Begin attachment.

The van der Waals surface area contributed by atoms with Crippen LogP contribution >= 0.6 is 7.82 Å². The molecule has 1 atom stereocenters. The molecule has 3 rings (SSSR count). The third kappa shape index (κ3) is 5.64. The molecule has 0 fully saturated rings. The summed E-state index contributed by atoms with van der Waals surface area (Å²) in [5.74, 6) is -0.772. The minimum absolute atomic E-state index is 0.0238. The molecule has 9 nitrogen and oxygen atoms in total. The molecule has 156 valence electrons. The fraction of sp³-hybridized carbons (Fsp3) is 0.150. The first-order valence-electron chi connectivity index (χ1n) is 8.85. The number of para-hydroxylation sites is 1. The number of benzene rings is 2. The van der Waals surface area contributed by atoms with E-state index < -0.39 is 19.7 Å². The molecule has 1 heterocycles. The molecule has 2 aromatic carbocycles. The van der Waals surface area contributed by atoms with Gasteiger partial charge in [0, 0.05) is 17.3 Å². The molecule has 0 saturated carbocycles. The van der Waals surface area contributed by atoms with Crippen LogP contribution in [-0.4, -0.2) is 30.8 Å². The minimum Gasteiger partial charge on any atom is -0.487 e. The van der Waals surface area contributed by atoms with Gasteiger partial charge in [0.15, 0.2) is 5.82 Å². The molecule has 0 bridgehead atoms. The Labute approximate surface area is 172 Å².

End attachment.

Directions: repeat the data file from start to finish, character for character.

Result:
The van der Waals surface area contributed by atoms with Crippen LogP contribution >= 0.6 is 7.82 Å². The molecule has 1 atom stereocenters. The molecule has 3 rings (SSSR count). The third kappa shape index (κ3) is 5.64. The molecule has 0 fully saturated rings. The summed E-state index contributed by atoms with van der Waals surface area (Å²) in [5.74, 6) is -0.772. The minimum absolute atomic E-state index is 0.0238. The molecule has 9 nitrogen and oxygen atoms in total. The molecule has 156 valence electrons. The fraction of sp³-hybridized carbons (Fsp3) is 0.150. The first-order valence-electron chi connectivity index (χ1n) is 8.85. The number of para-hydroxylation sites is 1. The number of benzene rings is 2. The van der Waals surface area contributed by atoms with E-state index < -0.39 is 19.7 Å². The molecule has 1 heterocycles. The molecule has 2 aromatic carbocycles. The van der Waals surface area contributed by atoms with Gasteiger partial charge in [0, 0.05) is 17.3 Å². The molecule has 0 saturated carbocycles. The van der Waals surface area contributed by atoms with Crippen LogP contribution in [-0.4, -0.2) is 30.8 Å². The minimum Gasteiger partial charge on any atom is -0.487 e. The van der Waals surface area contributed by atoms with Gasteiger partial charge in [0.15, 0.2) is 5.82 Å². The molecule has 0 bridgehead atoms. The Labute approximate surface area is 172 Å².